(Note: The author of this fundamental analysis is a financial writer and portfolio manager.)
General Electric Co. (GE) shares have fallen by nearly 52 percent over the past 52 weeks versus an S&P 500 Index that has risen by 15.5 percent, a stark contrast. Just when you think the worst is over, the options market is suggesting there is more pain to come, indicating GE shares could fall 15 percent further, taking the stock to around $12.
Analysts sent a crushing blow to GE over the past week, with JP Morgan lowering its price target to $11 from $14. Last week, Deutsche Bank had predicted there was further downside risk to GE's book value. Instead of analysts outlooks improving as the company continues to restructure, the prospects appear to be growing increasingly grim.
The options market is just as pessimistic, making big bets that GE shares will fall to $12 or lower by expiration on January 18, 2019. The $13 strike price shows that the open interest for puts outweighs the calls, by nearly 7 to 1.
There are about 240,000 open put contracts. With the contracts trading at a price around $0.90 per contract, GE stock would need to fall 15 percent to $12.10 just to break even. The bet is not small, either, carrying a notional value of $23.76 million.
Bets Have Been Building
The bets grow even larger, with nearly 176,000 put contracts of open interest at the $15 strike price. With the contracts trading at a price of about $1.80, it would imply a notional value of approximately $32 million. Together, the $13 and $15 strike prices have a combined notional value of over $55 million – a massive wager.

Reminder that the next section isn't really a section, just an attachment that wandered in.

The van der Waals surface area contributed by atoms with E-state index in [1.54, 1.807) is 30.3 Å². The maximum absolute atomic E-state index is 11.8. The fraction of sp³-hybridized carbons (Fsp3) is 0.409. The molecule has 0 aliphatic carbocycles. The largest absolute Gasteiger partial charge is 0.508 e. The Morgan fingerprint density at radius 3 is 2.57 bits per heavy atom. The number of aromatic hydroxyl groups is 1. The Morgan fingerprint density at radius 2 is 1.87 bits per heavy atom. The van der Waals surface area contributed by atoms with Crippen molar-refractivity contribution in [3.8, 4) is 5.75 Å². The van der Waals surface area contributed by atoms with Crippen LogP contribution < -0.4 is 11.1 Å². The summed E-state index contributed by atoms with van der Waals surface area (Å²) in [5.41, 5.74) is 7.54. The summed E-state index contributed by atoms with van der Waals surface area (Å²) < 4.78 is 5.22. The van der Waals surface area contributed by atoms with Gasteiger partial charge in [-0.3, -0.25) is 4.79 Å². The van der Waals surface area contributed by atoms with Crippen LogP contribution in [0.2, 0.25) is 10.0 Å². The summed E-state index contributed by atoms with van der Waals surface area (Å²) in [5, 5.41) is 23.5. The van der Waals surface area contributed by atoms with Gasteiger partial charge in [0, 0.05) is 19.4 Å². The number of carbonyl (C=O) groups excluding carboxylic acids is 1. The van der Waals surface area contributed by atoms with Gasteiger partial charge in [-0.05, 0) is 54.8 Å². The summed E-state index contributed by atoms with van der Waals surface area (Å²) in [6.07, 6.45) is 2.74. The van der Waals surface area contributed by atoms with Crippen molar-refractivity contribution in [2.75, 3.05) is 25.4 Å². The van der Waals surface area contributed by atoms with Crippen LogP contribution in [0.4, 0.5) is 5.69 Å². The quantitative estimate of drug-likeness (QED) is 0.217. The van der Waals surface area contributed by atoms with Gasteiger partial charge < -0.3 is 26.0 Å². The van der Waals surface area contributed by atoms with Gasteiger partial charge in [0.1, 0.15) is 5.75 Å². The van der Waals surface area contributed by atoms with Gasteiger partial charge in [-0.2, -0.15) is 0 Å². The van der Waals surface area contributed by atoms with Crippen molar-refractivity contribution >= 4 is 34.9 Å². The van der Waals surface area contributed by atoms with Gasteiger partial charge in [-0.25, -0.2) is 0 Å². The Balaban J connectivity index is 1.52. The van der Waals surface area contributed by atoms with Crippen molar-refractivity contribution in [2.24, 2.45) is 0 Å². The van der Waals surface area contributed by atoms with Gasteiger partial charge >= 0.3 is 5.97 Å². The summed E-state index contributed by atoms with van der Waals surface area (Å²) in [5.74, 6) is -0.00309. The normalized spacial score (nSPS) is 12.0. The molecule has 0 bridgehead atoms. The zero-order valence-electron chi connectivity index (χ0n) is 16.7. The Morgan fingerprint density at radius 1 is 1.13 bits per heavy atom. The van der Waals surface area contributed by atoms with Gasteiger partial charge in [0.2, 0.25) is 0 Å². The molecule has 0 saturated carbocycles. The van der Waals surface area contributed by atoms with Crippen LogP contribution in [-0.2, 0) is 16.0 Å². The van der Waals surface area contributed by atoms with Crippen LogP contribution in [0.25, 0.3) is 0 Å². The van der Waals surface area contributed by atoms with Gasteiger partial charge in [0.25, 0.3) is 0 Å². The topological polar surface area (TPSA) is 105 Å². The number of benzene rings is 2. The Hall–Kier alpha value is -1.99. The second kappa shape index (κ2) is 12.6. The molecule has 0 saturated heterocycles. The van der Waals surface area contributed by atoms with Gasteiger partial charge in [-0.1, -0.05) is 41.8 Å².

Additionally, the bets in the $13 puts are relatively new, building since the start of 2018. Since February 26, open interest has climbed from about 130,000 contracts to 240,000 currently – a spike of nearly 85 percent. (See also: When Should I Sell A Put Option Vs A Call Option?)
Earnings estimates have been slashed substantially over the past 52 weeks, with little sign of abating. Analysts have cut 2018 and 2019 earnings estimates by more than 40 percent. Meanwhile, revenue growth will be non-existent over the next three years, with revenue forecast to grow to 126.3 billion in 2020, from $123.03 billion in 2018.
With the outlook for GE still dismal, it is easy to see why traders are so bearish on the stock. (See also: Sell GE on Trump Tariff Headwinds: Deutsche Bank.)
Michael Kramer is the Founder of Mott Capital Management LLC, a registered investment adviser, and the manager of the company's actively managed, long-only Thematic Growth Portfolio. Kramer typically buys and holds stocks for a duration of three to five years. Click here for Kramer's bio and his portfolio's holdings. Information presented is for educational purposes only and does not intend to make an offer or solicitation for the sale or purchase of any specific securities, investments, or investment strategies. Investments involve risk and unless otherwise stated, are not guaranteed. Be sure to first consult with a qualified financial adviser and/or tax professional before implementing any strategy discussed herein. Upon request, the advisor will provide a list of all recommendations made during the past twelve months. Past performance is not indicative of future performance.